The City of Sweet Home doesn’t bear the full responsibility for this quandary.

The Linn County Board of Commissioners and Linn County Sheriff’s Office should also reduce their Law Levy by some amount for the same reasons. The levy has been increased multiple times, specifically to counter the effects of property tax compression. That compression effect is largely gone.

This is really about justice and equity for Sweet Home property owners. Sweet Home has drawn the short end of the stick and has been paying the price for more than two decades as voters countywide adjusted the county Law Levy upward, compressing Sweet Home.

Ultimately, it was that action, along with the formation of a 4-H district and a local option levy for the Veterans’ Home, that led the Sweet Home City Council, in figurative self-defense, to request that increase in 2015 rather than watching its share of tax revenue continue to evaporate at the ballot box.

But that further contributed to the compression effect and ensured that Sweet Home’s tax rate remains the highest in the county.

An even better solution would be for county and city officials to work together to find a way to stop charging Sweet Home residents for patrol services they do not receive.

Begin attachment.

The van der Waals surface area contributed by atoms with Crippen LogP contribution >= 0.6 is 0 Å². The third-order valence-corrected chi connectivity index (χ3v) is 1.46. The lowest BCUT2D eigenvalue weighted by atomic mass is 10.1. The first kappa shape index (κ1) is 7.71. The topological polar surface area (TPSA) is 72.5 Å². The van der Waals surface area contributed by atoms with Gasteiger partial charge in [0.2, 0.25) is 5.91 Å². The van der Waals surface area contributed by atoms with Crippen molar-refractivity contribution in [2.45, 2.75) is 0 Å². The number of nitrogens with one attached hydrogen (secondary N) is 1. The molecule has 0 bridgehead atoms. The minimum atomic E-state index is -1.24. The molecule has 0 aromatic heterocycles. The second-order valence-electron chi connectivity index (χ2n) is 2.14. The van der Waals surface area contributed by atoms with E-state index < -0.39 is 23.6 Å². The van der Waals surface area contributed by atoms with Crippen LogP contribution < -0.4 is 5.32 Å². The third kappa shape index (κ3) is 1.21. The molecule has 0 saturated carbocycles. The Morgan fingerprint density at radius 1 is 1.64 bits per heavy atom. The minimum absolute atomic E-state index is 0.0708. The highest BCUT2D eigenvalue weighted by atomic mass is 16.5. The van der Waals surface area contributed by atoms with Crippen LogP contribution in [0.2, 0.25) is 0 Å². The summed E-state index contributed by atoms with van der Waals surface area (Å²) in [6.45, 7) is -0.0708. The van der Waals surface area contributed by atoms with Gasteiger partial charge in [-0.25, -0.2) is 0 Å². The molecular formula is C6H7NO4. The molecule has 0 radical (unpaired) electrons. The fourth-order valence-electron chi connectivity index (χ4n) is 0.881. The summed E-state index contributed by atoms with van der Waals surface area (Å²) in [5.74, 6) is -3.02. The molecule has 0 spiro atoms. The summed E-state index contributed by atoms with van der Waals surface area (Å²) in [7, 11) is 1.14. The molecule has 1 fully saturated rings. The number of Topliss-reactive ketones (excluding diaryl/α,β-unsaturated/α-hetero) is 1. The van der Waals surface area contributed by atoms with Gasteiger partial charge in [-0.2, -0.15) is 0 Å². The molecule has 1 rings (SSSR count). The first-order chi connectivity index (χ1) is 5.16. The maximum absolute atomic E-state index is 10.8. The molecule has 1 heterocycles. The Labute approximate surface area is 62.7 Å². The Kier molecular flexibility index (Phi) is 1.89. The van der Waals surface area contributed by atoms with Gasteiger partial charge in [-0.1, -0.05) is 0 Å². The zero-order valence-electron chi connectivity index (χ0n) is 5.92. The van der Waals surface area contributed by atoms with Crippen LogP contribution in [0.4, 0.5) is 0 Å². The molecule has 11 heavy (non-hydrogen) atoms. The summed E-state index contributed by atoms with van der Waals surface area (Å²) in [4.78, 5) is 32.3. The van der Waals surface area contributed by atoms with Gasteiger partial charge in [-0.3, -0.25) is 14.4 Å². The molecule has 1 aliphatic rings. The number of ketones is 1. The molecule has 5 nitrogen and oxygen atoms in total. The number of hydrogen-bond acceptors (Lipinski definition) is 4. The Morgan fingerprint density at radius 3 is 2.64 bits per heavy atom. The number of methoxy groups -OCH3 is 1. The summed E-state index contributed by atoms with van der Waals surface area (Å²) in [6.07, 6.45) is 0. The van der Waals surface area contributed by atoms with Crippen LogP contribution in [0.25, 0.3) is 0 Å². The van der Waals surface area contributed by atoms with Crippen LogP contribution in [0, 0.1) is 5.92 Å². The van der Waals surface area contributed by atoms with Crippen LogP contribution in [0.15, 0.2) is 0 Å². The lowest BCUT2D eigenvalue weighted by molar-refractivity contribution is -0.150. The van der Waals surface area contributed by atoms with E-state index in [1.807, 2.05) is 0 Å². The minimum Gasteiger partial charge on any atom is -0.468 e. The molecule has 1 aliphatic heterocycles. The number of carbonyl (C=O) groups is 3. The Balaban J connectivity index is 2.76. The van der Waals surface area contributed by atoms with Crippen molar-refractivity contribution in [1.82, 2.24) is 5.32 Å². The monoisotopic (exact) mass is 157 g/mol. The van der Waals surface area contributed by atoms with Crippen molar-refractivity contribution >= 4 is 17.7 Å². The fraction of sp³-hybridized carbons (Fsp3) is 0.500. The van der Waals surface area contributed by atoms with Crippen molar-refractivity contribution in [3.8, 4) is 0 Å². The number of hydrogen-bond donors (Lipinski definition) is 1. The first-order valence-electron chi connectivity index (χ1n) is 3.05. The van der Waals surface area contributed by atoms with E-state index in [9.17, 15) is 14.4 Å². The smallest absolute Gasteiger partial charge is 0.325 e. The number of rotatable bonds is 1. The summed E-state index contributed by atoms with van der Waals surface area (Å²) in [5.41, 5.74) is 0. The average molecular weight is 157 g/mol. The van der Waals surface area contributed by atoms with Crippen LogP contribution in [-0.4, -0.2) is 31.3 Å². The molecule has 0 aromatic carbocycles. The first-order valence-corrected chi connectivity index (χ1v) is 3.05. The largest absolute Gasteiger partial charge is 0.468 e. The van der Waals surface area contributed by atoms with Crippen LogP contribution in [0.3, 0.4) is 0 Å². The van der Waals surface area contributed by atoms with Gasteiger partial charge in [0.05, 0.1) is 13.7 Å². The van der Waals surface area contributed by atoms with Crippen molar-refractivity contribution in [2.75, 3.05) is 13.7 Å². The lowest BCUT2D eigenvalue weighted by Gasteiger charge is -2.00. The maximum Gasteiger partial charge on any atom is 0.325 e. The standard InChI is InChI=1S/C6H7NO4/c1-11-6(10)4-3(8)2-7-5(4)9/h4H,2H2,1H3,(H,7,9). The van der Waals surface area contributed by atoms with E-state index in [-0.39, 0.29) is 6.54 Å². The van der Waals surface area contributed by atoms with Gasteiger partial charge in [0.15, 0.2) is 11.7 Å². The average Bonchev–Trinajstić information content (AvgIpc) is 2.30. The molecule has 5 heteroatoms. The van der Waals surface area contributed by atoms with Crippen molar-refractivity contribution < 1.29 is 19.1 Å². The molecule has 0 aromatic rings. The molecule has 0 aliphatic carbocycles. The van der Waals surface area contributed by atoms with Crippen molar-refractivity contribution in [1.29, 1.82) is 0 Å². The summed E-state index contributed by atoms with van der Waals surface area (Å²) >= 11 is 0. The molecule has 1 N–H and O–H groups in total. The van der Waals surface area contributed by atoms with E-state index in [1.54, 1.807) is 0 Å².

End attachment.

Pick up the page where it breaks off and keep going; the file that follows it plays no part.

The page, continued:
Here in Sweet Home, we can understand the county’s incentives and frustrations.

Measure 50, approved by voters in 1997, created this system, and while we applauded it then and continue to support its intent – providing restraints on governments that can never get enough tax money, the measure came with a few hiccups.

One of those is the compression issue, which is particularly exacerbated in the relationship between Linn County and Sweet Home because both were, thanks to a flaw in Measure 50, unable to roll the local option levies up for renewal into their permanent rates.

Rather, their local option levies were required to carry the brunt of the compression effect instead of spreading it out fairly and equally among all the taxing districts’ permanent rates, which are compressed after local option levies.

The vast majority of Sweet Home’s property tax funding is derived from local option levies. At $1.41 per $1,000, Sweet Home’s permanent rate is puny compared to other taxing districts.

The issue isn’t replicated between Linn County and Lebanon, nor between Linn County and Albany. In fact, the relationship between Linn County and Sweet Home is the sole incidence of this in the entire state.

The blame falls squarely on the architects of Measure 50, and it is a tragedy that Sweet Home taxpayers have had to bear the full weight of this failure for 23 years.

As a reminder, property tax compression is the friend of those who hate paying taxes. It can get confusing, thanks to the convolutions of Measures 47 and 50 from the 1990s. But ultimately, that property tax compression is literally the limitations on property taxes. It has other idiosyncrasies that can be discussed elsewhere.

Though we support Measure 50 in concept, we remain ever disappointed in the unintended consequences that have hit Sweet Home harder than any other place in the state.

And while we understand why our local leaders might want to keep these levies where they’re at, they need to remember who’s paying the price.